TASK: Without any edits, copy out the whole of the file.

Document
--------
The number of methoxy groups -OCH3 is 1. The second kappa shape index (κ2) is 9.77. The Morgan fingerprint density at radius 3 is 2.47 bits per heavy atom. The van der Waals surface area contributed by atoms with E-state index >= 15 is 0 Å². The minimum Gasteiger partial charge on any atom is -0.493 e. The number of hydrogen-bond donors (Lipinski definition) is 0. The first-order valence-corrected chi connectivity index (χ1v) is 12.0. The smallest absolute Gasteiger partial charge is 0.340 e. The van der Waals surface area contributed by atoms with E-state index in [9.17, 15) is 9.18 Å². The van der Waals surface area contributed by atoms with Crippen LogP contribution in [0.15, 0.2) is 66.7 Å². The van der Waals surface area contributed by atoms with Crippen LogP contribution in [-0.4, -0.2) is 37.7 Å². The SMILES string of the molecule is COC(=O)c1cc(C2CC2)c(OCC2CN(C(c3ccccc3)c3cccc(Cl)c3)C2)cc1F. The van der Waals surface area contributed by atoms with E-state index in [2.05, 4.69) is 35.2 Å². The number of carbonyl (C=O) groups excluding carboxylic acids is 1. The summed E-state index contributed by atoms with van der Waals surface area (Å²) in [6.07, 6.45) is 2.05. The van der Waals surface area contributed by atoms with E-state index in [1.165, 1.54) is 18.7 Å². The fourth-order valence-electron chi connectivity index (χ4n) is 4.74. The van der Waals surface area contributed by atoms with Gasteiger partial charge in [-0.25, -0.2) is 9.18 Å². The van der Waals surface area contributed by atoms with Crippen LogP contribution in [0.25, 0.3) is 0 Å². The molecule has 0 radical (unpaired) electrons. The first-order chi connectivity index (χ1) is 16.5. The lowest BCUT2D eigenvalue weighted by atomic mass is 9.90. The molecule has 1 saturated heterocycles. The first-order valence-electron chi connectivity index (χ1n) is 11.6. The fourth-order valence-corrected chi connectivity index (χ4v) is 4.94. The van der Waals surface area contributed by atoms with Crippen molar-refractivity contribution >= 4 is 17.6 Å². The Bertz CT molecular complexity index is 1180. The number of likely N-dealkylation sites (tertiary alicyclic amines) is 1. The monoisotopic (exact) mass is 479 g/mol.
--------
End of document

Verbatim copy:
The number of methoxy groups -OCH3 is 1. The second kappa shape index (κ2) is 9.77. The Morgan fingerprint density at radius 3 is 2.47 bits per heavy atom. The van der Waals surface area contributed by atoms with E-state index >= 15 is 0 Å². The minimum Gasteiger partial charge on any atom is -0.493 e. The number of hydrogen-bond donors (Lipinski definition) is 0. The first-order valence-corrected chi connectivity index (χ1v) is 12.0. The smallest absolute Gasteiger partial charge is 0.340 e. The van der Waals surface area contributed by atoms with E-state index in [9.17, 15) is 9.18 Å². The van der Waals surface area contributed by atoms with Crippen LogP contribution in [0.15, 0.2) is 66.7 Å². The van der Waals surface area contributed by atoms with Crippen LogP contribution in [-0.4, -0.2) is 37.7 Å². The SMILES string of the molecule is COC(=O)c1cc(C2CC2)c(OCC2CN(C(c3ccccc3)c3cccc(Cl)c3)C2)cc1F. The van der Waals surface area contributed by atoms with E-state index in [2.05, 4.69) is 35.2 Å². The number of carbonyl (C=O) groups excluding carboxylic acids is 1. The summed E-state index contributed by atoms with van der Waals surface area (Å²) in [6.07, 6.45) is 2.05. The van der Waals surface area contributed by atoms with E-state index in [1.165, 1.54) is 18.7 Å². The fourth-order valence-electron chi connectivity index (χ4n) is 4.74. The van der Waals surface area contributed by atoms with Gasteiger partial charge in [-0.25, -0.2) is 9.18 Å². The van der Waals surface area contributed by atoms with Crippen LogP contribution in [0.25, 0.3) is 0 Å². The molecule has 0 radical (unpaired) electrons. The first-order chi connectivity index (χ1) is 16.5. The lowest BCUT2D eigenvalue weighted by atomic mass is 9.90. The molecule has 1 saturated heterocycles. The first-order valence-electron chi connectivity index (χ1n) is 11.6. The fourth-order valence-corrected chi connectivity index (χ4v) is 4.94. The van der Waals surface area contributed by atoms with Crippen molar-refractivity contribution >= 4 is 17.6 Å². The Bertz CT molecular complexity index is 1180. The number of likely N-dealkylation sites (tertiary alicyclic amines) is 1. The monoisotopic (exact) mass is 479 g/mol.